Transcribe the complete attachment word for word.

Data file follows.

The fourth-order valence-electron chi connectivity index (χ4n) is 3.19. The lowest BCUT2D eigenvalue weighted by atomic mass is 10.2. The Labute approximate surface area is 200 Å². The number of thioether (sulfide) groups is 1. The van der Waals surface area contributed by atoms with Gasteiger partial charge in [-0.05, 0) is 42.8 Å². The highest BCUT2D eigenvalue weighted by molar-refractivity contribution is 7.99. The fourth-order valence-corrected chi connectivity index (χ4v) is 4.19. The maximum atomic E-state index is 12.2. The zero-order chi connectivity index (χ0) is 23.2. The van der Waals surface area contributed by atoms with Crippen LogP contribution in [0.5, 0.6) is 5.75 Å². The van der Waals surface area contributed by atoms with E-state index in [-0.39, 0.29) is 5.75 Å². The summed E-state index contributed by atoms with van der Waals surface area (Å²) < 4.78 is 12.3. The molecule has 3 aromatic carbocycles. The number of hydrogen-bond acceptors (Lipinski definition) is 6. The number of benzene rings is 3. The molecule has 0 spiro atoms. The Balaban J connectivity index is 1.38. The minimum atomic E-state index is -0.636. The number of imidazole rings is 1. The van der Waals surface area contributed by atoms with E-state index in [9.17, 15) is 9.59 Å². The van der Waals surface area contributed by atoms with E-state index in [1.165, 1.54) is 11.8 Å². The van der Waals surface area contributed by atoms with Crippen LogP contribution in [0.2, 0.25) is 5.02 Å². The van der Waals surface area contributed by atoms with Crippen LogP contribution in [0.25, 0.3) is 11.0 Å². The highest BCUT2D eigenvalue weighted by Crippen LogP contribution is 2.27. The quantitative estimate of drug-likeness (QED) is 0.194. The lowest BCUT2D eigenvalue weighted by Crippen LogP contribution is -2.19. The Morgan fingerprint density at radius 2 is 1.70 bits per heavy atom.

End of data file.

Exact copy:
The fourth-order valence-electron chi connectivity index (χ4n) is 3.19. The lowest BCUT2D eigenvalue weighted by atomic mass is 10.2. The Labute approximate surface area is 200 Å². The number of thioether (sulfide) groups is 1. The van der Waals surface area contributed by atoms with Gasteiger partial charge in [-0.05, 0) is 42.8 Å². The highest BCUT2D eigenvalue weighted by molar-refractivity contribution is 7.99. The fourth-order valence-corrected chi connectivity index (χ4v) is 4.19. The maximum atomic E-state index is 12.2. The zero-order chi connectivity index (χ0) is 23.2. The van der Waals surface area contributed by atoms with Crippen LogP contribution in [0.5, 0.6) is 5.75 Å². The van der Waals surface area contributed by atoms with E-state index in [-0.39, 0.29) is 5.75 Å². The summed E-state index contributed by atoms with van der Waals surface area (Å²) < 4.78 is 12.3. The molecule has 3 aromatic carbocycles. The number of hydrogen-bond acceptors (Lipinski definition) is 6. The number of benzene rings is 3. The molecule has 0 spiro atoms. The Balaban J connectivity index is 1.38. The minimum atomic E-state index is -0.636. The number of imidazole rings is 1. The van der Waals surface area contributed by atoms with E-state index in [9.17, 15) is 9.59 Å². The van der Waals surface area contributed by atoms with E-state index in [1.165, 1.54) is 11.8 Å². The van der Waals surface area contributed by atoms with Crippen LogP contribution in [0.2, 0.25) is 5.02 Å². The van der Waals surface area contributed by atoms with Crippen LogP contribution in [0.25, 0.3) is 11.0 Å². The highest BCUT2D eigenvalue weighted by Crippen LogP contribution is 2.27. The quantitative estimate of drug-likeness (QED) is 0.194. The lowest BCUT2D eigenvalue weighted by Crippen LogP contribution is -2.19. The Morgan fingerprint density at radius 2 is 1.70 bits per heavy atom.